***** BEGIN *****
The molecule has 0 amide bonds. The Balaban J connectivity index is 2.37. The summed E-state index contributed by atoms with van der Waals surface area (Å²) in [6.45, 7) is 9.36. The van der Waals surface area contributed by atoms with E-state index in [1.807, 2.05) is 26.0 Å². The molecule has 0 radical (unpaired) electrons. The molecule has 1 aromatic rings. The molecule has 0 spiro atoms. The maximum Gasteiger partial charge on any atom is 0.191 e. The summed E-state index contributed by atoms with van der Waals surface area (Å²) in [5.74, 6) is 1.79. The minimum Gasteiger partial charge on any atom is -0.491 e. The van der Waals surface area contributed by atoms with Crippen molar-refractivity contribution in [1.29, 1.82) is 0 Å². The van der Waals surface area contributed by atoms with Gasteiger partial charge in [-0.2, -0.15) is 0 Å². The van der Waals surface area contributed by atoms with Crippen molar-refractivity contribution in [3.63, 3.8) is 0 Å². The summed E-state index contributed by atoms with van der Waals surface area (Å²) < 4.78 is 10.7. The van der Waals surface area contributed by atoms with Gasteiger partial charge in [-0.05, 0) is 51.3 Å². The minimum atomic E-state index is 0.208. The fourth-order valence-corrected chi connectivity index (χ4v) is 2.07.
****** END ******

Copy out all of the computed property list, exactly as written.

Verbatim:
The molecule has 0 amide bonds. The Balaban J connectivity index is 2.37. The summed E-state index contributed by atoms with van der Waals surface area (Å²) in [6.45, 7) is 9.36. The van der Waals surface area contributed by atoms with E-state index in [1.807, 2.05) is 26.0 Å². The molecule has 0 radical (unpaired) electrons. The molecule has 1 aromatic rings. The molecule has 0 spiro atoms. The maximum Gasteiger partial charge on any atom is 0.191 e. The summed E-state index contributed by atoms with van der Waals surface area (Å²) in [5.74, 6) is 1.79. The minimum Gasteiger partial charge on any atom is -0.491 e. The van der Waals surface area contributed by atoms with Crippen molar-refractivity contribution in [1.29, 1.82) is 0 Å². The van der Waals surface area contributed by atoms with Gasteiger partial charge in [-0.2, -0.15) is 0 Å². The van der Waals surface area contributed by atoms with Crippen molar-refractivity contribution in [3.63, 3.8) is 0 Å². The summed E-state index contributed by atoms with van der Waals surface area (Å²) < 4.78 is 10.7. The van der Waals surface area contributed by atoms with Gasteiger partial charge in [-0.05, 0) is 51.3 Å². The minimum atomic E-state index is 0.208. The fourth-order valence-corrected chi connectivity index (χ4v) is 2.07.